Stark Contrast: A History of Stark County
As Stark County celebrates its bicentennial in 2009, PBS Western Reserve takes a look at its past, present and future in STARK CONTRAST: A HISTORY OF STARK COUNTY. The 60-minute documentary traces the county’s story from its geological roots to the people and enterprises that thrive there today.
Ted Henry, retired WEWS-TV news anchor and Canton native, is narrator for STARK CONTRAST: A HISTORY OF STARK COUNTY. Funding for the production has been provided by The Hoover Foundation, Stark Community Foundation, Stark Industrial, Schauer Insurance, The Albert W. and Edith V. Flowers Charitable Foundation and Diebold Inc.
To tell the region’s story, STARK CONTRAST: A HISTORY OF STARK COUNTY looks at the land itself, Stark County’s early settlers and communities, industrial development and educational and cultural institutions. It also follows two groups of residents, representing the county’s older and younger generations. All of their stories are interspersed with expert interviews, narration and video footage to bring the history of Stark County to life.
The program explores the early development of Canton, the county’s largest city, and other cities and towns, including Alliance, Louisville, Minerva, Massillon, Brewster, East Canton, Waynesburg and East Sparta. It also talks of the early 19th century industrial boom, heralded by the building of canals and then railroads. Manufacturers including the Timken Co., the Hoover Company, Dueber-Hampden Watch Co. and Republic Steel Corp. all established in the late 19th and early 20th centuries, set up shop and would eventually employ thousands of people.
Through the wealth generated in the industrial boom, philanthropy allowed the arts and education to thrive. The production looks at the county’s five colleges and universities and cultural organizations including the Canton Museum of Art, Massillon Museum, McKinley Presidential Library & Museum, National First Ladies’ Library, Canton Ballet, the Canton Symphony Orchestra and more. STARK CONTRAST: A HISTORY OF STARK COUNTY also focuses on a few of the area’s wonderful diversions, past and present—the age-old McKinley-Massillon football rivalry, Meyers Lake, Taggart’s Ice Cream Parlor and the Moonlight Ballr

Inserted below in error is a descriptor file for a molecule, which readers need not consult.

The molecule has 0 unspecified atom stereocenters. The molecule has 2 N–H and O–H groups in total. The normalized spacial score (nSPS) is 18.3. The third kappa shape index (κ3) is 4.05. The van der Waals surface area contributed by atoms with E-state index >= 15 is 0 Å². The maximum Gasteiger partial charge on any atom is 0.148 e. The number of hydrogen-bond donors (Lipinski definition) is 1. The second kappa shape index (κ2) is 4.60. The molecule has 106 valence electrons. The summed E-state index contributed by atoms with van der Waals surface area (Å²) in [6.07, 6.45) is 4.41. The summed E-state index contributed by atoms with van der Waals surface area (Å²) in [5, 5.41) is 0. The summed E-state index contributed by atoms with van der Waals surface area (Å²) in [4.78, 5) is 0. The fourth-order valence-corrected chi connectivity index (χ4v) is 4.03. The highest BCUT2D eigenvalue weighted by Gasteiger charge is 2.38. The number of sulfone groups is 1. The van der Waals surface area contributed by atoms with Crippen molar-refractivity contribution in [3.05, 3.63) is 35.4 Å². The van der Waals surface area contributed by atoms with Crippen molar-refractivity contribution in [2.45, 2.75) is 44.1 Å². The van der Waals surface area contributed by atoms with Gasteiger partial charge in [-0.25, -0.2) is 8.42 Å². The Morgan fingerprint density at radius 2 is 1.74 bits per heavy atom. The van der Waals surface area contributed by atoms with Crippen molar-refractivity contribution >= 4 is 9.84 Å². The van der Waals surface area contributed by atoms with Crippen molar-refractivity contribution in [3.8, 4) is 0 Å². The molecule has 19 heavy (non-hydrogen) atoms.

A PBS Western Reserve production, 2009.
Residents Featured in STARK CONTRAST: A HISTORY OF STARK COUNTY
An integral feature of PBS Western Reserve’s STARK CONTRAST: A HISTORY OF STARK COUNTY is the inclusion of insights from community members representing both older and younger generations. Offering comment are the following residents:
- John “Jack’ Farrell — relative of the owner of Dueber-Hampden Watch Co. and retired manager at Massillon Containers
- Robert Fasnacht — retired lithographer who owned Canton Graphic Arts
- Lou Gibbs — son of the owner of Gibbs Manufacturing, former toy manufacturer
- Bob Nichol — retired milkman and former professional baseball player
- Bill Raymont — retired official photographer for the Timken Co.
- Dr. Robert Rhodes — retired oral surgeon at Mercy Medical Center
- Phil Stern — retired part owner of the former Stern & Mann department store
- Mike and Barbara Abbott — Mike is president of Abbott Electric
- LaShonda Card — commercial technician, Time Warner Cable
- Joseph French — executive director, Childhood Education Alliance
- Jen and Ben Grisez — residents of Jackson Township
- Michael Lemon — executive director, Family Life Center
- Holly Monte — employee at Stark State College of Technology
- Rory Pacconi — native of Jackson Township